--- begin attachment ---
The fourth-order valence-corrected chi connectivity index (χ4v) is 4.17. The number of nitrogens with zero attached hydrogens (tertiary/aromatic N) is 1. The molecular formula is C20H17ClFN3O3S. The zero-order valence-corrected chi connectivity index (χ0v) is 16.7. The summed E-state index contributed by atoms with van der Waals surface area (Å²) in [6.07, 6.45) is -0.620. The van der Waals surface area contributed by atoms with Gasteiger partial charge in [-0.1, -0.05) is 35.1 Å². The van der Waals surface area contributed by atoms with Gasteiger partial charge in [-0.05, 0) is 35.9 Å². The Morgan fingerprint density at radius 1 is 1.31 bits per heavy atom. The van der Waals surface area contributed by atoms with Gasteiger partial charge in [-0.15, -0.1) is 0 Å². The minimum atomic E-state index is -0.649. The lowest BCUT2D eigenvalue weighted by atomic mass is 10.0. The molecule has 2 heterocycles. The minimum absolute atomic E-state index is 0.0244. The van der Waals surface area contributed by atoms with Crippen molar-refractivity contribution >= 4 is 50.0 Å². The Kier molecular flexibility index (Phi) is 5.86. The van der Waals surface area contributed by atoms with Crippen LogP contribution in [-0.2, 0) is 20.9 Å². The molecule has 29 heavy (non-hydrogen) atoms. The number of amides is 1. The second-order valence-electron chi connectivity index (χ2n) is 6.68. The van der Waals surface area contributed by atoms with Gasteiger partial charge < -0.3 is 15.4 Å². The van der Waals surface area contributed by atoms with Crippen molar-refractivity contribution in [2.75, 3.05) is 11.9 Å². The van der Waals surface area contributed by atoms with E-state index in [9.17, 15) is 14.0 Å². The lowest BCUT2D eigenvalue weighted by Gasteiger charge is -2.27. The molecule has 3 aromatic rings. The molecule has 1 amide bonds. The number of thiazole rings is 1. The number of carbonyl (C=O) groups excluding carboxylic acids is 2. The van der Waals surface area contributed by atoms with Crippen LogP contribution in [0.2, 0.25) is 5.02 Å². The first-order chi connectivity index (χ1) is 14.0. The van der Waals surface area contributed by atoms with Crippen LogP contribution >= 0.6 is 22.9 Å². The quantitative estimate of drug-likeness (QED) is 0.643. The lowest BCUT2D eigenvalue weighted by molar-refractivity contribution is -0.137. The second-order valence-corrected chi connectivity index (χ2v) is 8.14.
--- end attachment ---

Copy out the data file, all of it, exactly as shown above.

The fourth-order valence-corrected chi connectivity index (χ4v) is 4.17. The number of nitrogens with zero attached hydrogens (tertiary/aromatic N) is 1. The molecular formula is C20H17ClFN3O3S. The zero-order valence-corrected chi connectivity index (χ0v) is 16.7. The summed E-state index contributed by atoms with van der Waals surface area (Å²) in [6.07, 6.45) is -0.620. The van der Waals surface area contributed by atoms with Gasteiger partial charge in [-0.1, -0.05) is 35.1 Å². The van der Waals surface area contributed by atoms with Gasteiger partial charge in [-0.05, 0) is 35.9 Å². The Morgan fingerprint density at radius 1 is 1.31 bits per heavy atom. The van der Waals surface area contributed by atoms with Gasteiger partial charge in [-0.15, -0.1) is 0 Å². The minimum atomic E-state index is -0.649. The lowest BCUT2D eigenvalue weighted by atomic mass is 10.0. The molecule has 2 heterocycles. The minimum absolute atomic E-state index is 0.0244. The van der Waals surface area contributed by atoms with Crippen molar-refractivity contribution >= 4 is 50.0 Å². The Kier molecular flexibility index (Phi) is 5.86. The van der Waals surface area contributed by atoms with Crippen LogP contribution in [-0.2, 0) is 20.9 Å². The molecule has 29 heavy (non-hydrogen) atoms. The number of amides is 1. The second-order valence-electron chi connectivity index (χ2n) is 6.68. The van der Waals surface area contributed by atoms with Gasteiger partial charge < -0.3 is 15.4 Å². The van der Waals surface area contributed by atoms with Crippen molar-refractivity contribution in [2.75, 3.05) is 11.9 Å². The van der Waals surface area contributed by atoms with E-state index in [9.17, 15) is 14.0 Å². The lowest BCUT2D eigenvalue weighted by Gasteiger charge is -2.27. The molecule has 3 aromatic rings. The molecule has 1 amide bonds. The number of thiazole rings is 1. The number of carbonyl (C=O) groups excluding carboxylic acids is 2. The van der Waals surface area contributed by atoms with Crippen LogP contribution in [0.2, 0.25) is 5.02 Å². The first-order chi connectivity index (χ1) is 14.0. The van der Waals surface area contributed by atoms with Crippen LogP contribution >= 0.6 is 22.9 Å². The quantitative estimate of drug-likeness (QED) is 0.643. The lowest BCUT2D eigenvalue weighted by molar-refractivity contribution is -0.137. The second-order valence-corrected chi connectivity index (χ2v) is 8.14.